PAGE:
More than 150 shipping leaders make call to action for shipping’s decarbonisation

by 22, Sep, 2021Innovation, Maritime 4.00 comments

Maersk is one of the many companies that has signed the Call to Action for Shipping Decarbonisation

Over 150 industry leaders and organisations representing the entire maritime value chain have made a call to government for decisive action to enable full decarbonisation of international shipping by 2050.

The UN’s International Maritime Organization (IMO) aims to reduce international shipping’s total annual greenhouse gas (GHG) emissions by at least 50 per cent of 2008 levels by 2050. To achieve this target, zero emission shipping must be the default choice by 2030. The strategy to meet this target is set to be revised in 2023.

The Call to Action for Shipping Decarbonisation calls upon world leaders to supercharge the transition and align shipping with the Paris Agreement temperature goal.

The private sector is already taking important steps to decarbonise global supply chains. This includes investing in RD&D and pilot projects, ordering and building vessels operated carbon neutrally, buying zero emission shipping services, investing in the production of net-zero emission fuels, investing in port and bunkering infrastructure, and assessing and disclosing the climate alignment of shipping related activities.

Signatories of the Call to Action for Shipping Decarbonisation call on world leaders to:

  • Commit to decarbonising international shipping by 2050 and deliver a clear and equitable implementation plan to achieve this when adopting the IMO GHG Strategy in 2023
  • Support industrial scale zero emission shipping projects through national action, for instance by setting clear decarbonisation targets for domestic shipping and by providing incentives and support to first movers and broader deployment of zero emissions fuels and vessels
  • Deliver policy measures that will make zero emission shipping the default choice by 2030, including meaningful market-based measures, taking effect by 2025 that can support the commercial deployment of zero emission vessels and fuels in international shipping

Signatories to the Call to Action for Shipping Decarbonisation include Anglo American, A.P. Moller – Maersk, BHP, BP, BW LPG, Cargill Ocean Transportation, Carnival Corporation, Citi, Daewoo Shipbuilding & Marine Engineering, ENGIE, Euronav, GasLog, Hapag-Lloyd, Lloyd’s Register, Mitsui O.S.K. Lines, MSC Mediterranean Shipping Company, Olympic Shipping and Management, Panama Canal Authority, Port of Rotterdam, Rio Tinto, Shell, Trafigura, Ultranav, Volvo, and Yara.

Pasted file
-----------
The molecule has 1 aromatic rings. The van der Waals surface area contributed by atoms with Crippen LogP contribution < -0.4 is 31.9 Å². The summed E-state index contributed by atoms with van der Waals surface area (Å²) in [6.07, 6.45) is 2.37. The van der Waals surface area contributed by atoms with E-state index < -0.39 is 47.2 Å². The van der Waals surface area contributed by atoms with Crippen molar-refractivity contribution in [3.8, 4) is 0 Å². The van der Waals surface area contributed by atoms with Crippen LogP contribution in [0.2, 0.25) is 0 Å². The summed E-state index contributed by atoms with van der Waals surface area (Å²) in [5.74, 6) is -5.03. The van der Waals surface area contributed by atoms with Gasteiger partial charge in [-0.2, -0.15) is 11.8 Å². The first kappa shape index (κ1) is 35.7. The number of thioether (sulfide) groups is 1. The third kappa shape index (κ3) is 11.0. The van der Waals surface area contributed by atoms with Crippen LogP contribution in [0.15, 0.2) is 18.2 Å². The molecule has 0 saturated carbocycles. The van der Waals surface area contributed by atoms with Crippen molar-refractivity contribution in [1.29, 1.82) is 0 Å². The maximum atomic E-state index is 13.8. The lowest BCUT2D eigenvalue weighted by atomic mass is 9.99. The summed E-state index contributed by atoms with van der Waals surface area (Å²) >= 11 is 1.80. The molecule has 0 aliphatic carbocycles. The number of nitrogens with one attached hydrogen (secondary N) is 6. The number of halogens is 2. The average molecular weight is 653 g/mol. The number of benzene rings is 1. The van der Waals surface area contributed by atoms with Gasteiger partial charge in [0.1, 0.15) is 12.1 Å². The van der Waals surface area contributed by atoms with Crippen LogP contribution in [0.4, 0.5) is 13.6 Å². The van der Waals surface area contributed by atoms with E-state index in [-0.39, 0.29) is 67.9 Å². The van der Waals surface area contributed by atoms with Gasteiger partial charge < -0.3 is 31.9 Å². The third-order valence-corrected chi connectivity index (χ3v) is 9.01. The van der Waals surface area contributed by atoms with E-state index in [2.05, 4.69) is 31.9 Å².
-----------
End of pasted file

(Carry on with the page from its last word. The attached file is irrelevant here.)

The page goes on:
The Call to Action for Shipping Decarbonisation has been developed by a multi-stakeholder taskforce convened by the Getting to Zero Coalition – a partnership between the Global Maritime Forum, the World Economic Forum, and Friends of Ocean Action. Members of the taskforce include Cargill Ocean Transportation, Citi, the COP26 Climate Champions team, the Energy Transitions Commission, Lloyd’s Register, Port of Antwerp, Torvald Klaveness, Trafigura, Yara, and UMAS.

“Now is the time to raise our ambitions and align shipping worldwide—a significant carrier of global trade—with the goals of the Paris Agreement. We are working closely with our clients to advance the shipping industry’s transition to net zero emissions and, with the support of strong public policy measures, we can accelerate our collective efforts to decarbonise the global economy,” said Jane Fraser, chief executive officer, Citi.

“For the world to decarbonise, shipping must decarbonise. Our customers are looking to us to decarbonise their supply chain emissions. We are investing significantly in the carbon neutral emissions technologies that are readily available. To make such investments the default choice across our industry, we need a market-based measure to close the competitiveness gap between fossil and zero emission fuels of today and the carbon neutral fuels of tomorrow,” said Henriette Hallberg Thygesen, chief executive officer of fleet & strategic brands, A.P. Moller – Maersk.